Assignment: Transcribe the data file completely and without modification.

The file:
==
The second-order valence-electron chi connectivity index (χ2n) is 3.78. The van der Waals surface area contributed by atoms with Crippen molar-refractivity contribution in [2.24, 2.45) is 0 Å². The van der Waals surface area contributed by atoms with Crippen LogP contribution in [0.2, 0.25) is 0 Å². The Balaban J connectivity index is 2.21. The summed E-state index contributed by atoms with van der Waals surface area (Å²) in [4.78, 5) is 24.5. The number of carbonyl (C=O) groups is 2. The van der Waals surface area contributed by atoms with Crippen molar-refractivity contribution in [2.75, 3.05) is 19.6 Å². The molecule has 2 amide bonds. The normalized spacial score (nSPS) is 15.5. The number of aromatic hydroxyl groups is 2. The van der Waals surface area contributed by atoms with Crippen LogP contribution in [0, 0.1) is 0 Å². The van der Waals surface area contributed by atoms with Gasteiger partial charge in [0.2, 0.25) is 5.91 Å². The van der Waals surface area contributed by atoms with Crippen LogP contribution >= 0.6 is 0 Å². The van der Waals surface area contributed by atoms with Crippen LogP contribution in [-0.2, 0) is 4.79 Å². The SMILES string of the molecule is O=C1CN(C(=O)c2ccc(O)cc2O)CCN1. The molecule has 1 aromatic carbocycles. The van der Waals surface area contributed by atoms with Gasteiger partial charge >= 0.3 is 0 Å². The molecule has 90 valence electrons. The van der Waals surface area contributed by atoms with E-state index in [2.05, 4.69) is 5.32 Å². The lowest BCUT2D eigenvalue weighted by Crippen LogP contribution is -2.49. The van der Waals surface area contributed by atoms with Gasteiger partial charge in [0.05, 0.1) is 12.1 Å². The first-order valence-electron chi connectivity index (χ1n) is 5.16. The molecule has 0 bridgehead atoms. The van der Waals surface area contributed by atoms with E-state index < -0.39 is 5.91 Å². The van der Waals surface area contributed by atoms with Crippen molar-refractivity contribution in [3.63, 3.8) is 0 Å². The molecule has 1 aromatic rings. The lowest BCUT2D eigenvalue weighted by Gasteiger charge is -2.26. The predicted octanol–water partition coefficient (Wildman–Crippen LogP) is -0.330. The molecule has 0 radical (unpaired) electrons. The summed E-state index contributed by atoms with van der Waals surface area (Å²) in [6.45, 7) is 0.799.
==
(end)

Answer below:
The second-order valence-electron chi connectivity index (χ2n) is 3.78. The van der Waals surface area contributed by atoms with Crippen molar-refractivity contribution in [2.24, 2.45) is 0 Å². The van der Waals surface area contributed by atoms with Crippen LogP contribution in [0.2, 0.25) is 0 Å². The Balaban J connectivity index is 2.21. The summed E-state index contributed by atoms with van der Waals surface area (Å²) in [4.78, 5) is 24.5. The number of carbonyl (C=O) groups is 2. The van der Waals surface area contributed by atoms with Crippen molar-refractivity contribution in [2.75, 3.05) is 19.6 Å². The molecule has 2 amide bonds. The normalized spacial score (nSPS) is 15.5. The number of aromatic hydroxyl groups is 2. The van der Waals surface area contributed by atoms with Crippen LogP contribution in [0, 0.1) is 0 Å². The van der Waals surface area contributed by atoms with Gasteiger partial charge in [0.2, 0.25) is 5.91 Å². The van der Waals surface area contributed by atoms with Crippen LogP contribution >= 0.6 is 0 Å². The van der Waals surface area contributed by atoms with Crippen LogP contribution in [-0.2, 0) is 4.79 Å². The SMILES string of the molecule is O=C1CN(C(=O)c2ccc(O)cc2O)CCN1. The molecule has 1 aromatic carbocycles. The van der Waals surface area contributed by atoms with Gasteiger partial charge >= 0.3 is 0 Å². The molecule has 90 valence electrons. The van der Waals surface area contributed by atoms with E-state index in [2.05, 4.69) is 5.32 Å². The lowest BCUT2D eigenvalue weighted by Crippen LogP contribution is -2.49. The van der Waals surface area contributed by atoms with Gasteiger partial charge in [0.05, 0.1) is 12.1 Å². The first-order valence-electron chi connectivity index (χ1n) is 5.16. The molecule has 0 bridgehead atoms. The van der Waals surface area contributed by atoms with E-state index < -0.39 is 5.91 Å². The van der Waals surface area contributed by atoms with Crippen molar-refractivity contribution in [3.63, 3.8) is 0 Å². The molecule has 1 aromatic rings. The lowest BCUT2D eigenvalue weighted by Gasteiger charge is -2.26. The predicted octanol–water partition coefficient (Wildman–Crippen LogP) is -0.330. The molecule has 0 radical (unpaired) electrons. The summed E-state index contributed by atoms with van der Waals surface area (Å²) in [6.45, 7) is 0.799.